Are social equality and independence finally being achieved?

Miss Manners has heard a lot of talk by people who imagine they personify such an ideal. And highly unsavory talk it is, too:

"No, darling, we certainly cannot split the bill fifty-fifty. You had dessert and I didn't."

"What's the difference if they're related to us? I won't have them; they bore me."

"I presume they sent us a gift because they wanted to, not because they expected to be thanked."

"I'm perfectly capable of opening that door for myself; my arm's not broken."

"Why should I make allowances for the fact that she has children? That's her choice; I didn't ask her to have children."

"I never go to funerals; it depresses me."

When Miss Manners had wispy dreams of social equality, she never envisioned its meaning every man or woman for him or herself, asking nothing and giving nothing. She rather thought that independence meant that we should all carry our full social weight, with nobody excused from the obligation to contribute to the general welfare.

There used to be a rough sort of reciprocity in automatically assigned roles. A lady was expected to offer an occasional home-cooked meal for a gentleman who took her out to dine. If things really steamed up and he lavished presents on her, she would needlepoint him a pair of slippers. (Yes, Miss Manners has heard about men whose idea of reciprocity was: "What do you mean, you don't feel 'that way' about me? Do you know how much I spent on you this evening?" But she was talking about gentlemen.)

How much better things would be, Miss Manners and many others imagined, if they were a bit more openly equalized.

Instead, they seemed to get worse. As the prescribed duties of gender, age, family, rank and position have been eroded, individual responsibility is seldom forthcoming to take their place. Too many people, Miss Manners has heard to her regret, act as if they don't owe anybody anything -- and then brood that others are not doing enough for them.

There are reports of both ladies and gentlemen who are perfectly content now to be the objects of blatantly one-sided courtships, if only they can get away with it.

Where it used to be a point of pride with the young to grow up enough to make their own way and assist others instead of always being assisted, it is often now accepted that the elders should always provide the resources -- money, hospitality and responsibility.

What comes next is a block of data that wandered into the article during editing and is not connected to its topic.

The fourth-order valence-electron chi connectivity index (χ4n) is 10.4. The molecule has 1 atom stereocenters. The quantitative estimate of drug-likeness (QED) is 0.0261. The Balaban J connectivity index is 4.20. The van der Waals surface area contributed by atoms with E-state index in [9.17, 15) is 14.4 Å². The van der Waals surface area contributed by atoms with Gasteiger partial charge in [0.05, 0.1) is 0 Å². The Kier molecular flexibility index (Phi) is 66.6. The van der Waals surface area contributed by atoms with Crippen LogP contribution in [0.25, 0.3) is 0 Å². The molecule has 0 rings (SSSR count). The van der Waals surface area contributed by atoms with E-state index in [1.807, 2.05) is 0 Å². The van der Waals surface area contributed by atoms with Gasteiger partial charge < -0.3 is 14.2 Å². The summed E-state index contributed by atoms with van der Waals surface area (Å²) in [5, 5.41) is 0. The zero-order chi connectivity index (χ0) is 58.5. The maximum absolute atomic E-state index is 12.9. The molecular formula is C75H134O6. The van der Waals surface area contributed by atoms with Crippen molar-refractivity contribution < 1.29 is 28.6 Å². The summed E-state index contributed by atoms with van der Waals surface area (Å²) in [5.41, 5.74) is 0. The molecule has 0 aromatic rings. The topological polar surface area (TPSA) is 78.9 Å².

One hears people declare without embarrassment that they have decided to neglect or drop friends because their company is not immediately rewarding -- they are absorbed in their children, or have troubles, or are falling behind socially. Even relatives have to pass such tests.

And there are those who feel so socially desirable that they consider themselves excused from any obligations to their entertainers, including answering invitations, dressing and arriving according to instructions, expressing gratitude or reciprocating.

Miss Manners finds all this disillusioning. Having believed in the unfairness of rigidly assigned duties, she does not want to retreat and start barking out orders based on demographics.

But what she needs, then, is for everyone to volunteer to exhibit the sense of equality that makes receiving without giving intolerable, and the real independence of being able to contribute to the welfare of others.

I appreciate guest towels (either cloth or disposable paper) being provided for guests. However, I am perplexed over the lack of a suitable container being provided for disposal of a used towel. What am I supposed to do with said towel?

Miss Manners is proud of you for having this problem. Most guests treat guest towels as icons of hospitality, leaving them untouched. Perhaps they have some vague idea of being less trouble to their hosts, not realizing how much more unpleasant it is for hosts to have to imagine the alternative solution to which their guests resorted.

In any case, the answer is that powder rooms do not have hampers; used cloth towels are merely left crumpled by the sink. If there is no wastebasket, which would be unfortunate, paper towels must be left that way, too. You really wouldn't want to risk flushing them down the toilet.

At tea in a nice restaurant, I was served fresh strawberries with cream -- and the hulls still on. How should I have handled this situation?

The stems are intended to be nature's little handles, by which you can grasp strawberries to eat them by hand. However, the cream alarms Miss Manners. If you are talking about a bowlful of strawberries and cream, you do not want to fish in it with your fingers. In that case, the tops should have been removed, but you could have cut them off carefully with the side of your spoon.

1987, United Feature Syndicate Inc.